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Difference-in-Difference

Difference-in-Difference

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Difference-in-Difference

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  1. Difference-in-Difference Development Workshop

  2. Typical problem in proving causal effects • Using differences to estimate causal effects in experimental data (treatment+control groups) • Wish: ‘treatment’ and ‘control’ group can be assumed to be similar in every way except receipt of treatment • This may be very difficult to do

  3. A Weaker Assumption is.. • In absence of treatment, difference between ‘treatment’ and ‘control’ group is constant over time • With this assumption can use observations on treatment and control group pre- and post-treatment to estimate causal effect • Idea • Difference pre-treatment is ‘normal’ difference • Difference post-treatment is ‘normal’ difference + causal effect • Difference-in-difference is causal effect

  4. A Treatment y C B Control Pre- Post- Time Graphically…

  5. What is D-in-D estimate? • Standard differences estimator is AB • But ‘normal’ difference estimated as CB • Hence D-in-D estimate is AC • Note: assumes trends in outcome variables the same for treatment and control groups • This is not testable • Two periods (before and after) crucial

  6. The Grand Experiment (Snow) • Water supplied to households by competing private companies • Sometimes different companies supplied households in same street • In south London two main companies: • Lambeth Company (water supply from Thames Ditton, 22 miles upstream) • Southwark and Vauxhall Company (water supply from Thames)

  7. In 1853/54 cholera outbreak • Death Rates per 10000 people by water company • Lambeth 10 • Southwark and Vauxhall 150 • Might be water but perhaps other factors • Snow compared death rates in 1849 epidemic • Lambeth 150 • Southwark and Vauxhall 125 • In 1852 Lambeth Company had changed supply from Hungerford Bridge

  8. What would be good estimate of effect of clean water?

  9. Card and Krueger (1994) • Basic microeconomic theory of the firm: factor demand curves slope downwards. • Hence, if minimum wages arebinding, we would expect employment to fall if minimum wage is raised. • Natural experiment: New Jersey raising its minimum wage from $4.25 to$5.05 on 1 April 1992 while the minimum wage in neighbouring Pennsylvaniaremained unchanged. • Data: wages and employment in 65 fast-foodrestaurants in Pennsylvania and 284 in New Jersey in Feb/March 1992 (i.e. before therise in the NJ minimum wage) and in Nov/Dec 1992 (i.e. after the rise). • Difference-in-difference design to investigate the impact of minimum wages onemployment.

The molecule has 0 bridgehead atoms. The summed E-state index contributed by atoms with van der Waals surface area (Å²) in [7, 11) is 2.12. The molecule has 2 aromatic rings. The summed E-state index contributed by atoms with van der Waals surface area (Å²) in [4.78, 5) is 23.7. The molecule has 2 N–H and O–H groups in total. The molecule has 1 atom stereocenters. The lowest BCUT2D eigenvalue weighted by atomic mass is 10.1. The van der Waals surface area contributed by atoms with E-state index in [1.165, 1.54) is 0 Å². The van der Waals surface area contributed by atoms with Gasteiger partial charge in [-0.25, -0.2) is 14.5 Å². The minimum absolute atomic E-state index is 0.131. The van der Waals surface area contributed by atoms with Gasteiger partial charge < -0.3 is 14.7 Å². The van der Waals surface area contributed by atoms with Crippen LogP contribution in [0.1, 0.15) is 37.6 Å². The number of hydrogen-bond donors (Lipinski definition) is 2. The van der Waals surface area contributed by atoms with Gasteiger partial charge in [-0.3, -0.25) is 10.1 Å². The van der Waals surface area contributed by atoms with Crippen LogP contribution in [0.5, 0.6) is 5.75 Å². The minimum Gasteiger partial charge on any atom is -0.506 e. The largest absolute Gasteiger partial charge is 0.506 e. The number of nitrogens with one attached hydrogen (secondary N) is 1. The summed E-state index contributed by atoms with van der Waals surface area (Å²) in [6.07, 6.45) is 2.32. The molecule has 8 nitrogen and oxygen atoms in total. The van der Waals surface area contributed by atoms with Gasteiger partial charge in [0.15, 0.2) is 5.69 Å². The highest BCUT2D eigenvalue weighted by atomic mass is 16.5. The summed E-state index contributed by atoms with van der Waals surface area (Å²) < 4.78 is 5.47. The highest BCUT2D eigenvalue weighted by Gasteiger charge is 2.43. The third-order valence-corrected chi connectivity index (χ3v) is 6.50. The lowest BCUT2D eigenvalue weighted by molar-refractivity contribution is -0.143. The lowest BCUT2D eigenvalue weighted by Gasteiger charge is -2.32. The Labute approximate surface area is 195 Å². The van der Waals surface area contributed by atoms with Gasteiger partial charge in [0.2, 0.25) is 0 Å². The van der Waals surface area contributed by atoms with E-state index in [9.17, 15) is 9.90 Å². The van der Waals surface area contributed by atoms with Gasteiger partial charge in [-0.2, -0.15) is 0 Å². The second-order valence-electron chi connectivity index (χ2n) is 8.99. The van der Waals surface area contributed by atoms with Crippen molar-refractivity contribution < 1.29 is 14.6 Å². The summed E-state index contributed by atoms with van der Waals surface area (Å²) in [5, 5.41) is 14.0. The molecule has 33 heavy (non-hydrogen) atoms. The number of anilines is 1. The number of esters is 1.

10. What data we have? • 698 observations • Sheet: an identifier for each restaurant (each has two observations, pre- and post-) • NJ: dummy for whether a NJ restaurant • After: dummy for whether post- observation • Njafter: nj*after • Fte: full-time equivalent employment • Dfte: change in full-time equivalent employment

  11. Tabulate command • Tabulate in STATA: • tabulate var (or tab var) – just a simple table • tab var, g(newvar) – generating a new variable • tab var, su(othervar) – summarising some other variable

  12. Let’s get our first DinD estimator • tabulate nj after, su(fte) means Whyisnt’ thisenough?

  13. Going from means to statistics  • reg dfte nj

  14. … and with robust standard errors • reg dfte nj • reg dfte nj, robust

  15. An alternative specification … • reg fte nj after njafter, robust Soit’s not „n” (dof)…

  16. Alternative specifications… • reg fte nj after njafter, cl(sheet) • xtreg fte nj after njafter, fe i(sheet) • Any key differences? • Should there be any?

  17. Suppose we’d like to observe many estimations • STATA commands for results-sets • Guy named Roger Newson • estimates store • outreg (works mostly with regressions) • parmest/parmby

  18. Summary • A very useful and widespread approach • Validity does depend on assumption that trends would have been the same in absence of treatment • Can use other periods to see if this assumption is plausible or not • Uses 2 observations on same individual – most rudimentary form of panel data